That sounds a bit like an epitaph. I ask him a rotten question. Is he worried that the sack is looming? "I was sacked at Exeter, so I know what it's like, and it doesn't bother me. If Alan Sugar sacks me tomorrow then that's fine. You won't get any complaints from me because it's their decision. This has always been our arrangement from the start. On the other hand, neither would I expect any complaints from them if, at the end of my contract this season, we win the FA Cup, and I still decided to quit. All I can do right now is my job, and do it well."
I ask him about Kevin Keegan's initial explanation for leaving Newcastle, after looking across at his friend's anguished face as Newcastle were putting seven goals past Spurs last season. "What Kevin meant was that, despite the score, the game could so easily have been different. We certainly had enough chances. It was a low point at a time when we were struggling. Kevin realised that it could have been him, and there's always a next time.
"I saw Jock Stein two days before he died. He looked an ill man. Kenny Dalglish has needed a couple of breaks away from management. So what I'm saying is that managing a football club is a very professional job, and one that's not always enjoyable, but it's something you feel compelled to do, and do well."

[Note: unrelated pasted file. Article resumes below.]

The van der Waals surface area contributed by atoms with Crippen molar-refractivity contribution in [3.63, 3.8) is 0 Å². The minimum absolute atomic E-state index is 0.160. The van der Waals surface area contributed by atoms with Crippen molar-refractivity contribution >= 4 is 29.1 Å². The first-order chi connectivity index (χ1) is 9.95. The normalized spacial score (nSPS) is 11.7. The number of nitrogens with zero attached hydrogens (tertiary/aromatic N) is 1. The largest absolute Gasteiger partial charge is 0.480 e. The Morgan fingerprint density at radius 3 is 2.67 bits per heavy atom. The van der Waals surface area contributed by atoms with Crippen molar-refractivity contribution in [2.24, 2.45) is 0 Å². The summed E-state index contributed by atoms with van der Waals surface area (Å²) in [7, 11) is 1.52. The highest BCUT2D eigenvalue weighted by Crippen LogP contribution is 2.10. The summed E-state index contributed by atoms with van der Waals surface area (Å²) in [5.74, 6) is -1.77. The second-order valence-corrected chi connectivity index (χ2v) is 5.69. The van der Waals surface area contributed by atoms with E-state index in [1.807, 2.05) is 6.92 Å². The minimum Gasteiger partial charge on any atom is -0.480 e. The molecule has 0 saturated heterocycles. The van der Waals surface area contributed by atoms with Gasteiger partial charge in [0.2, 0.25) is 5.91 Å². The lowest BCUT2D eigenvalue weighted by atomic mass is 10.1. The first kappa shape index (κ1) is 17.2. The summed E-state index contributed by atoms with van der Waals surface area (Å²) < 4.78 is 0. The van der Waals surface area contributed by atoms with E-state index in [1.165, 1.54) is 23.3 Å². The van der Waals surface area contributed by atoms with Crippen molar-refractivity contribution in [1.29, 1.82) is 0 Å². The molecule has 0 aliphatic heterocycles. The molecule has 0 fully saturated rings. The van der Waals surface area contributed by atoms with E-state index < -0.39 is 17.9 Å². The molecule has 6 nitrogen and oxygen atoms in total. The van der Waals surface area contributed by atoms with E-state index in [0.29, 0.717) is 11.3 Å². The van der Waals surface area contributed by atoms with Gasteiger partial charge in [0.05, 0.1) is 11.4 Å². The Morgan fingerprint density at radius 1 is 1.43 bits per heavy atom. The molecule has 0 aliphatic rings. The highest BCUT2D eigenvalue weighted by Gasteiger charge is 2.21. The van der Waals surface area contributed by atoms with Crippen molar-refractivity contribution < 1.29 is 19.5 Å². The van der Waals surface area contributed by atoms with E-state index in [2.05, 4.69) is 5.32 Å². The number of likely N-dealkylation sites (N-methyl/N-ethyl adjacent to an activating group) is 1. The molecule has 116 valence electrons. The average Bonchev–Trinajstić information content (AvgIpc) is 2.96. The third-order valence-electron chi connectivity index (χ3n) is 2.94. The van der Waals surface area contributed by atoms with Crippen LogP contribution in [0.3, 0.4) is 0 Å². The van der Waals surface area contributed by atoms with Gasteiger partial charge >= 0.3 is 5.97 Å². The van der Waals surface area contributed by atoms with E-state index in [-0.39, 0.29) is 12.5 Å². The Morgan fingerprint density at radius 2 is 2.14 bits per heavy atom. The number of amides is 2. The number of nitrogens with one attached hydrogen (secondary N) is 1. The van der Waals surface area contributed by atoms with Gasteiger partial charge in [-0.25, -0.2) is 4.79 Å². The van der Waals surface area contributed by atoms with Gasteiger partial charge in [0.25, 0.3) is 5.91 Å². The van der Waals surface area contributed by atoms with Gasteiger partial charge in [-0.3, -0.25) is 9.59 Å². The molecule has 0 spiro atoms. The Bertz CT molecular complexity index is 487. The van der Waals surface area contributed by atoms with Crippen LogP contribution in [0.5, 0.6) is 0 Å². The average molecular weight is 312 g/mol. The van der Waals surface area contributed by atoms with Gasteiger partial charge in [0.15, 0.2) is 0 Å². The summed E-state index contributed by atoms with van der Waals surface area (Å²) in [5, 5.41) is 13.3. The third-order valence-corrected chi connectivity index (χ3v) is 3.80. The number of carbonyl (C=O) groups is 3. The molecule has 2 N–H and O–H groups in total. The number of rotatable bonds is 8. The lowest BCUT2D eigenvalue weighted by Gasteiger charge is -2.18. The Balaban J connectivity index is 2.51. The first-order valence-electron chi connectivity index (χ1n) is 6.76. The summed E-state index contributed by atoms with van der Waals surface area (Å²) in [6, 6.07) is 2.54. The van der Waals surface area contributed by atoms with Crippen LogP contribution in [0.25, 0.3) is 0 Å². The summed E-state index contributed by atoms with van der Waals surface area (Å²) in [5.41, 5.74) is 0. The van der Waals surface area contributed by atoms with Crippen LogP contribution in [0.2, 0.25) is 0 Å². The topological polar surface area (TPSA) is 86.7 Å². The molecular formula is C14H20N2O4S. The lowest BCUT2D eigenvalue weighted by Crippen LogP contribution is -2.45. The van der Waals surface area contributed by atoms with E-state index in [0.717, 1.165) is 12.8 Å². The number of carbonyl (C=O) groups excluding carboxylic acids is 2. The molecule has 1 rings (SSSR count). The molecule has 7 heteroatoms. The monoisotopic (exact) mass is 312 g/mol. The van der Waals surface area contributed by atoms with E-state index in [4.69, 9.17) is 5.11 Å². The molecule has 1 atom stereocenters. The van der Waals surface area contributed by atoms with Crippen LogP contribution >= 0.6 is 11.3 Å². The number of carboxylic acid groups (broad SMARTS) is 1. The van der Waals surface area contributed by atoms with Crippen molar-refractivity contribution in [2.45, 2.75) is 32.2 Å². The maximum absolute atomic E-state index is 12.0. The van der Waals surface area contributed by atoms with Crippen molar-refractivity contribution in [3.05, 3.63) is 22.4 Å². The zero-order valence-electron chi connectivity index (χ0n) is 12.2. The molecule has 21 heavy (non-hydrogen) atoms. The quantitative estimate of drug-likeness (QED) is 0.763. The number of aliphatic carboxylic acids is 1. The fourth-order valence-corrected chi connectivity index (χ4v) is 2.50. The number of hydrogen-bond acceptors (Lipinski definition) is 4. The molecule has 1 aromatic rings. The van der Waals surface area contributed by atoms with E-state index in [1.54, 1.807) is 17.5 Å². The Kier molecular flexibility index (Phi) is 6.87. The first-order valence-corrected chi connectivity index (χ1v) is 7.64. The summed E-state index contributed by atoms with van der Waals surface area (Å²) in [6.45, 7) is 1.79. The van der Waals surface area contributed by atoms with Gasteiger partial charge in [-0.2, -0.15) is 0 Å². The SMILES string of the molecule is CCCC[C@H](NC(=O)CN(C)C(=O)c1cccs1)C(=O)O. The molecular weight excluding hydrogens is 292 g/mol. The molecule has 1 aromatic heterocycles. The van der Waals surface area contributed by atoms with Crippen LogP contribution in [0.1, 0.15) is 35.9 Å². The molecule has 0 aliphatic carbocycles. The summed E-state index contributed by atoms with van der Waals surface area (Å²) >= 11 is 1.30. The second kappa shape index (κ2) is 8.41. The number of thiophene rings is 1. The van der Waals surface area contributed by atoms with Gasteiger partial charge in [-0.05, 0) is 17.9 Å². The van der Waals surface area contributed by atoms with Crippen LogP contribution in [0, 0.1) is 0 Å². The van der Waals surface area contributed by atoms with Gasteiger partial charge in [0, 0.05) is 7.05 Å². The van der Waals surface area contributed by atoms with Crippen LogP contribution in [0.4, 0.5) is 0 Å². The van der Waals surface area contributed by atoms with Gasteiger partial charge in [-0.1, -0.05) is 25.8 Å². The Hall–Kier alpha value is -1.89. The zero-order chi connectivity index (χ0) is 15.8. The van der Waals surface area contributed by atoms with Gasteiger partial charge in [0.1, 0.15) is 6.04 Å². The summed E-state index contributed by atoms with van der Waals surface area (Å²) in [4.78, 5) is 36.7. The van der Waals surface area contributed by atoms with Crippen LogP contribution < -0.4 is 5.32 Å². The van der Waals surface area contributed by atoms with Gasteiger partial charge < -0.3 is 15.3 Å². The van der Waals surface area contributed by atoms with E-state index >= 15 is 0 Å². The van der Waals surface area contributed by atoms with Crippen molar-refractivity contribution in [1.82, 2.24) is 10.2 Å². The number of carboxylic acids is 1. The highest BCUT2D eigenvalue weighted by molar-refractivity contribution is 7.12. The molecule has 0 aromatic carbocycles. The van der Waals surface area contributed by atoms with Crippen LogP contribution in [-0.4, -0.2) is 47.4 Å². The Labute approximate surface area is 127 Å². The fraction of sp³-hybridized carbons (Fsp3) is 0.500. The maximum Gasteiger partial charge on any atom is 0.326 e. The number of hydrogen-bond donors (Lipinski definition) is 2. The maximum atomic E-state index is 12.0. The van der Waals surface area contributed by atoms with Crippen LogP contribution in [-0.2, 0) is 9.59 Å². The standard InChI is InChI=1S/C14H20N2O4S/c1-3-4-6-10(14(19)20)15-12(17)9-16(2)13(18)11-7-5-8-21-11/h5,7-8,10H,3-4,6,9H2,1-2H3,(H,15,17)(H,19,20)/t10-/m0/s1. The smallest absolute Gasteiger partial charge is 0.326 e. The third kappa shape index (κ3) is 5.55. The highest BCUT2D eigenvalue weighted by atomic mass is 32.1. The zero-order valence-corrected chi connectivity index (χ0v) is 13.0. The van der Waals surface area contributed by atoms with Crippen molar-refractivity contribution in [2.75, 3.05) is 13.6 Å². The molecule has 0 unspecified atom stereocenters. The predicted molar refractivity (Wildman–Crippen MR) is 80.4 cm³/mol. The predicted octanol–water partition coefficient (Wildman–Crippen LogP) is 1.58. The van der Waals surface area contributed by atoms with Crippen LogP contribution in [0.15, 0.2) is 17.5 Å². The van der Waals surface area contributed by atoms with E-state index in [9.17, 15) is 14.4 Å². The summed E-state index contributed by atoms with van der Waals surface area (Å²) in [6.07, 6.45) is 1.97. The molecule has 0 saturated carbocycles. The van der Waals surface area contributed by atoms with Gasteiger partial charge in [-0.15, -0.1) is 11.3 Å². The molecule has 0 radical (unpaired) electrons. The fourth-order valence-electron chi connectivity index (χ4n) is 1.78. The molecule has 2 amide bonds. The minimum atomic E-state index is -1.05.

So what of the immediate future? Francis appears determined to ride the storm. "Contrary to popular belief, we are actually on a run of four wins, and four draws in our last 10 games. We've only lost twice, and one was in the last minute at Newcastle.
"So we're not exactly on a bad run, are we? The supporters must stay with us in what is seen to be a difficult time for us. That's absolutely vital. OK, so the League title looks a long shot now, but who's to say, if I can field close to my strongest team, that we can't win one of the cups? Who's to say we won't end up in the top six of the League, and qualify for Europe?
"It's very important that we do, which is why we must win our next two matches." He pauses, and then adds: "You see, there's a certain time limit at a club like Tottenham. You know what this season is? It's the last chance."
As Gerry Francis sees me out, that last phrase sticks in the mind. Last chance. It may be his last chance for Spurs, or it very possibly could be the club's last chance with Gerry Francis.
It may even be both.Reuse content